Post-millennialism in its contemporary forms of “reconstructionism” or “dominion theology” employs an eschatalogical triumphalism wherein God’s theocratic kingdom is supposed to be reconstructed here on earth, and more specifically in the United States, and the context of the world is alleged to get better and better so as to usher in the return of Jesus Christ to earth. Thus the anomaly is gradually removed in the developing “heaven on earth,” which is but an humanistically executed utopian optimism.
Pre-millennialism, and the more radical Dispensationalism, are forms of eschatalogical futurism which may sometimes agree with an anomaly in the present ecclesiastical parenthesis, but more often deny the full spiritual content of Christ’s Life for Christians and thus dilute the anomaly. They expect a future millennial period in which the anomaly of the content of Christ’s life within this physical world is completely denied.
Both of these eschatalogical systems fail to adequately account for the anomaly of Christianity in the present world, and therefore fail to keep the Biblical balance of the already realized spiritual content alongside of the not yet realized spiritual context. A Biblically based eschatology must recognize that from the occasion of Christ’s “finished work” we, Christians, are participants in the “last days.” Within those “last days” Jesus reigns as King within His spiritual kingdom. Jesus clearly indicated, “My kingdom is not of this world.” (John 18:36) The spiritual nature of His kingdom disallows the establishing of a kingdom here on earth, which post-millennialism and pre-millennialism both posit, the former by present governmental reconstruction and the latter by a projected future millennial dispensation. Understanding the spiritual nature of the kingdom and the reign of Jesus by the Spirit, allows for an anomalous expression within the present world and the expectation of the continuum of His reign in the consummation of the completed and perfect administration of God in the “new heaven and new earth.“ (Rev. 21:1)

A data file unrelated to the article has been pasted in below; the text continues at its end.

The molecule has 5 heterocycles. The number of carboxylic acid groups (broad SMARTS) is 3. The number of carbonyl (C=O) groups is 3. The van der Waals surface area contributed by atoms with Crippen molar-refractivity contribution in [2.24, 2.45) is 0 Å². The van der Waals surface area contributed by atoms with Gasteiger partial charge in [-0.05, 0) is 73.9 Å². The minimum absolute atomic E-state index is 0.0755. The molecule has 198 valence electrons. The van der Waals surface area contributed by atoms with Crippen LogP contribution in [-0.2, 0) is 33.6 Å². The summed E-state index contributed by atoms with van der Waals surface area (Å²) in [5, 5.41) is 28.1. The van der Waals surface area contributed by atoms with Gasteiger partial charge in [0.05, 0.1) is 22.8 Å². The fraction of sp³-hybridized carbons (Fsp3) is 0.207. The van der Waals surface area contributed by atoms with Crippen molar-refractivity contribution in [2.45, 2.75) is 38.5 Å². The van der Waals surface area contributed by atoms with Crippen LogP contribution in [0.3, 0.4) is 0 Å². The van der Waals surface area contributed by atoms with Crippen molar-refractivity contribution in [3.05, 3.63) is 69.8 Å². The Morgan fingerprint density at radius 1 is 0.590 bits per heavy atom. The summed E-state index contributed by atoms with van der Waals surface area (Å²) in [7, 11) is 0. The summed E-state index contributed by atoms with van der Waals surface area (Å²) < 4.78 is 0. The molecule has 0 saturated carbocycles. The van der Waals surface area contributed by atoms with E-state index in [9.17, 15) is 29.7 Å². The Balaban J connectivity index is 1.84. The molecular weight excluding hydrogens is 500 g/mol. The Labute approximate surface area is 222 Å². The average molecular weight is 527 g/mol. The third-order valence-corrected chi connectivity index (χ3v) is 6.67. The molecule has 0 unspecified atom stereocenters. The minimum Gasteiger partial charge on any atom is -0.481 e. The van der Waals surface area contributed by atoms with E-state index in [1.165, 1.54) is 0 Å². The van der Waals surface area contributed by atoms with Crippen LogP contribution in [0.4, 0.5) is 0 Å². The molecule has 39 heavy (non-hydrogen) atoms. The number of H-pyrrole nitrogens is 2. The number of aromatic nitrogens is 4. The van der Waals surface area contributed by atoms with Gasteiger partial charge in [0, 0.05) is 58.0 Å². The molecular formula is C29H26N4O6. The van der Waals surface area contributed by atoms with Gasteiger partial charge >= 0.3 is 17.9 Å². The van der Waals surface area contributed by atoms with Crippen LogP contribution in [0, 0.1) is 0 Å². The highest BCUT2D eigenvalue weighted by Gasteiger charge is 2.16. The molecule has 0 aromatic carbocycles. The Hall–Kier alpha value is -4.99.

It is not easy for most Christians to grasp this concept of the anomaly of Christianity, and the apparent dialectic between the present availability of the perfect life of Jesus Christ and the inability to allow for the perfect expression of the same in the present imperfect world. So much of our frustration results from this inability to reconcile the perfect within the imperfect. Thus we have a difficult time accepting that no collective of Christian people will devise and define perfect Christian doctrine or systematic theology, no Christian individual will exhibit completely perfect Christian behavior, no collective of Christian people will evidence a perfect expression of loving and unified Christian fellowship or Christian ministry. Despite the perfection of the One who lives in us, and the complete sufficiency of His life in all situations, He is still an anomaly in the contextualization of this sinful world-system. He was an anomaly during his incarnated redemptive mission here on earth, and the unacceptability of that anomaly caused the authorities to demand His crucifixion. The continued anomaly of Christianity is no more acceptable today.
Despite man’s attempts to avoid, explain away or gloss over the anomaly of Christianity, it remains just that. Though it may appear like a square peg in a round hole, we maintain the spiritual perspective that advocates that Jesus Christ is the only One who can fulfill the spiritual need of mankind, whereby God once again functions in man, Deity within humanity, the Perfect within the imperfect, the spiritual within the physical.
©1999 by James A. Fowler. All rights reserved. Used by permission of the author.
ANOMALY OF CHRISTIANITY, THE [James A. Fowler] 1